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Hi, my name is Candy Onion. Today I met Karen at a Webster Groves Farmer’s Market. Karen saw I was two dollars and took me home. My Farm Dad told her I was a Candy Onion which means I am sweet and good to eat raw and if she sautes me I will caramelize beautifully. Look at me. I super cute. Look at my hairs. They are braided. Karen and I are best friends. ‪#‎CandyOnionBesties‬ ‪#‎ILoveKaren‬ ‪#‎EatMe‬ ‪#‎SoBeautiful‬ ‪#‎BraidedOnionHairs‬ ‪#‎FarmDad‬ ‪#‎TwoDollaLyfe‬



“What do you do for self-care?” she asked, in her perfectly coiffed bun, perched upon her head, every hair in place, gleaming with the tears of procrastinators and less beautiful people. Her legs were daintily crossed, her manicured hands poised above her papers, waiting for my response.

Slouching in my chair, I chuckled nervously, trying to think of one piece of evidence that made me the type of person who did yoga outdoors, meditated for hours with a singing bowl, and slept before 10pm. “I’m just thinking of everything that I have to do,” I blurt, failing to answer the question, suddenly aware of how non-unique my response was.

“Do you do anything for fun?” she asked. I scanned the walls, looking for a non-existent clue, remembering the times when I had a boss who asked every Monday, “What did you do over the weekend?” I was doing it again, scouring my mind for just appropriate enough levels of revelry, as if I had options to choose from. What was an answer that would make me sound fun, but not too irresponsible? Wait, am I allowed to lie? No, I’m not a lying person. But I could be, if that meant that I would become a fun person.

“Well, I know if something is difficult, I will ask a friend to go out to eat. Sometimes, I eat pastries!” I answer. Relieved, her painted eyebrows danced, her eyes sparkling. She brought the pen back down, a sparrow pecking her paper, scribbling (I imagine), “Eats her feelings!”


Created two lazy recipes today.

Stoplight Salad

A medley of crunchy bell peppers and chickpeas in a crunchy, spicy, creamy sauce. Good for potlucks or a quick and filling snack.

1. Dice red, yellow, and green bell peppers.

2. Drain can of chickpeas and rinse with water.

3. Combine peppers and chickpeas.

4. Drizzle olive oil, Italian dressing, Tapatio sauce, and mayo to taste.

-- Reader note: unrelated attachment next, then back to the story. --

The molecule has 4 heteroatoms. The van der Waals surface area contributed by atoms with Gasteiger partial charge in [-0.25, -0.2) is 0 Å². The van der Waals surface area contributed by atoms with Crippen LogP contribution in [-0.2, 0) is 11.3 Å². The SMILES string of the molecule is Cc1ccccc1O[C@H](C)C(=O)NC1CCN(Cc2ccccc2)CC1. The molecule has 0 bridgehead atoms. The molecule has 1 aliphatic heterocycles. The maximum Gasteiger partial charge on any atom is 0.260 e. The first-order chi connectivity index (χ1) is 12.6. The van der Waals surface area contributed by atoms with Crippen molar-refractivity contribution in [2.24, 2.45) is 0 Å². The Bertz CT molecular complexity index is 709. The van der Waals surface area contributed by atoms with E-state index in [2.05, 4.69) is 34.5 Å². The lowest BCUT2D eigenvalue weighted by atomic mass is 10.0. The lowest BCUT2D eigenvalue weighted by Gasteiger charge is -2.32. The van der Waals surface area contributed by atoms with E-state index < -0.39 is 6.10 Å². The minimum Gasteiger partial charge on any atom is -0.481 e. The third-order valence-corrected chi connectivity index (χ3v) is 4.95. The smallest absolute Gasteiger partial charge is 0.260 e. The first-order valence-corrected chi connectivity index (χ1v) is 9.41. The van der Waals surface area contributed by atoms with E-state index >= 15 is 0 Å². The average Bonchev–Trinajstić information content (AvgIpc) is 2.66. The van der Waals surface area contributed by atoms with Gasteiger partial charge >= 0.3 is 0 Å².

5. Season with freshly ground pepper, curry powder, sea salt, and a small amount of sugar to taste.

6. Toss. Serve.

Zucchini Chicken Rice Porridge

A comforting meal that is warm and gentle on the stomach. I would imagine that it is good for introducing children to solid food, and could be used as baby food if pureed.

1. Thaw one piece of boneless chicken thigh meat.

2. Rinse basmati rice, dried peas, and dried navy beans. Pick out irregularities. The ratio should be 2:1:2 of rice to peas to beans.

3. Slice zucchini into coins, and then in halves.

4. Put ingredients into rice cooker.

5. Add water to cover ingredients. The water should be twice as high as the ingredients. Season with garlic powder and dashi (Japanese soup stock – my flavor was mushroom and seaweed, which gives it a savory, umami taste).

6. Switch rice cooker on.

7. When rice, beans, and peas have become soft and are cooking into a porridge, add small dried shrimp (these will add flavor and saltiness).

8. When everything has become a porridge, stir, and press wooden spatula into chicken meat to ensure that it is done– you will know it is done when the meat comes apart easily in strings. Stir to combine. The zucchini should have been incorporated into all of the porridge, and its original shapes should be gone. Add salt to taste.


It’s cold, drink broth.

Apparently drinking broth by itself is now a thing in Southern California, which also means that people are also piping up about how it’s been a thing for centuries in numerous other cultures.

Being a Californian in the Midwest, I’m only barely attuned to such trends by way of food bloggers. But I just drank a bowl of the best chicken broth I’ve had in a while and felt super proud of myself for making it. Not all of the ingredients are from scratch, but it was a lovely, savory, nourishing flavor profile. This recipe was just what I had on hand, so feel free to substitute. And it was also cooked how I felt like cooking it (least effort), so feel free to change.


-mushroom dashi (Japanese soup stock) – one packet

-4 cloves crushed garlic

-dried seaweed, garlic, tofu, green onion mix – one packet (from miso soup)

-two chicken thighs, defrosted

What to do:

1. Put everything in a rice cooker. Mine is a ginormous one, not that it should really matter. This is not an exact science.

2. Pour water over chicken until it is an inch over the chicken.

3. Steam.

4. Check at intervals, making sure you don’t run out of water. When the water level is under the chicken, or when the chicken is almost done, or when you’re back from a meeting, take a fork and knife to cut the chicken to the bone to see if there is any redness.

5. There is redness. Out of immense fear of salmonella and desire for more broth, add a ton of water. More. No, more. And close the lid and let the rice cooker keep doing its thing.

6. Check the chicken. No more red!

7. Add salt to taste. Don’t burn yourself. Blow on the spoon before you put it in your mouth. Blow on it more. You are the big bad wolf. There you go. Hot! Did you burn yourself? You were too eager. It’s all your fault. Now your tongue will be fuzzy feeling.

8. Drink up.

9. Mix soy sauce with sesame oil and maybe chopped garlic and dip your chicken in it, and pair with whatever you feel like. Not chocolate. That’s just wrong.

The broth is a beautiful golden color. Feel proud of yourself. You made something beautiful.